Mike Simpson

Rep. Mike Simpson, R-Idaho, who faces a challenge in the Nov. 6 general election from Democrat Aaron Swisher, says he’s been pleasantly surprised by President Donald Trump’s record to date, saying “it’s hard to argue with success.”

Rep. Mike Simpson is easily Idaho’s most effective lawmaker.

Idaho, and particularly eastern Idaho, should hang onto Simpson for as long as it can. Simpson is a man who represents his district and has a skilled hand for crafting policy that works, something that is getting rarer on Capitol Hill as strident ideology and culture wars take over Washington. When he is no longer in office, expect life to get a bit harder.

Call Simpson a career politician if you like. It’s been an admirable career.

Simpson has maneuvered his way into key leadership positions on committees that directly affect his constituents. He has a key say in legislation that affects the U.S. Forest Service and the Bureau of Land Management, water policy, wildfire management and nuclear energy.

The obvious value Simpson provides can be seen in the difference between the nuclear energy budgets proposed by the Trump Administration, which always involved slashing spending dramatically, and the final appropriation bills in which funding was restored. It can also be seen in legislation aimed at ending the practice of “fire borrowing,” where land management agencies have to dip into funds meant for maintenance and fire prevention in bad fire years — and nearly every year is a bad fire year of late.

Simpson has played a key role in protecting the Payment in Lieu of Taxes and Secure Rural Schools programs which provide vital aid to rural counties throughout Idaho. Without these federal funds, taxpayers in some of Idaho’s most rural counties would face either sharp property tax increases or local governments unable to perform basic services.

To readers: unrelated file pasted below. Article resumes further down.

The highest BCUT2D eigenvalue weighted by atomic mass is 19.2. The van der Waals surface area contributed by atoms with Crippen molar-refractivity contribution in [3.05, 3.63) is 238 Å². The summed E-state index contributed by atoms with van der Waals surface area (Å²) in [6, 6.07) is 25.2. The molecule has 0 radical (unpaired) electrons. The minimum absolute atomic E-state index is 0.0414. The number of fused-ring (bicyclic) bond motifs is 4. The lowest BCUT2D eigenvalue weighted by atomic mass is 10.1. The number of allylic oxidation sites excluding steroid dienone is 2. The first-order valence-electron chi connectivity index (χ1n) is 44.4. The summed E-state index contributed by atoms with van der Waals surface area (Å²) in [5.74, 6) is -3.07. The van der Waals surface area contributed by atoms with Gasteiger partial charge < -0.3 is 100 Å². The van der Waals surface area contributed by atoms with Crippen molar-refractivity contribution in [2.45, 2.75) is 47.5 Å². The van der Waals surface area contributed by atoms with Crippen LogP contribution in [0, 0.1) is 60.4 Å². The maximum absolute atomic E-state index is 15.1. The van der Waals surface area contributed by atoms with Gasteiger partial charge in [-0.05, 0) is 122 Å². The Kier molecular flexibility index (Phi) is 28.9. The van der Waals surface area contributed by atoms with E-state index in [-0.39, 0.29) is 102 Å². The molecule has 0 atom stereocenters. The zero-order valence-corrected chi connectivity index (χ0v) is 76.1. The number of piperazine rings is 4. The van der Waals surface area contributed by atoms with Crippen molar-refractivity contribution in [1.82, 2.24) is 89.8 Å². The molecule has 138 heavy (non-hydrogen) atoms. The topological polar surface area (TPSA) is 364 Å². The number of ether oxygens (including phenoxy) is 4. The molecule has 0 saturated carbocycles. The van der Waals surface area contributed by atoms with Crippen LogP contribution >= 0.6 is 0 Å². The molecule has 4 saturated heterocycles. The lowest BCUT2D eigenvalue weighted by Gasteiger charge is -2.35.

Simpson also succeeded where so many before him had failed, spending years crafting a negotiated consensus to create new wilderness areas near the Boulder and White Clouds mountain ranges. If he had failed, a likely outcome would have been a national monument designation by President Barack Obama which included none of the compromises on issues of access, followed by a swift revision under the Trump Administration.

Aaron Swisher, Simpson’s Democratic challenger, has put an admirable focus on issues facing the working poor — incomes that are inadequate to build a decent life upon, health care that’s unaffordable and inaccessible, and an education system that often doesn’t leave disadvantaged students with many avenues for advancement.

But Swisher advocates some policies that don’t make sense.

For example, Swisher’s advocacy of a so-called BTU Tax — a tax that would hit not only climate-change-driving energy sources like coal generation but also several forms of zero-carbon energy — is a poor way to address climate change. A much more obvious solution, one favored by many economists concerned about climate change, is to tax carbon emissions directly. Simpson should reconsider his opposition to a carbon tax, which may be his constituents’ best chance to avoid what former Idaho Supreme Court Justice Jim Jones called “an unbearable hothouse for future generations.”

The bottom line is that, if elected, Swisher won’t be able to match Simpson’s key committee positions for a long time. Simpson’s experience and leadership provide concrete dividends to our region, and he has our unanimous endorsement.

The Post Register’s editorial board consists of Publisher Travis Quast, Managing Editor Monte LaOrange and editorial writer Bryan Clark. Clark can be reached at 208-542-6751.

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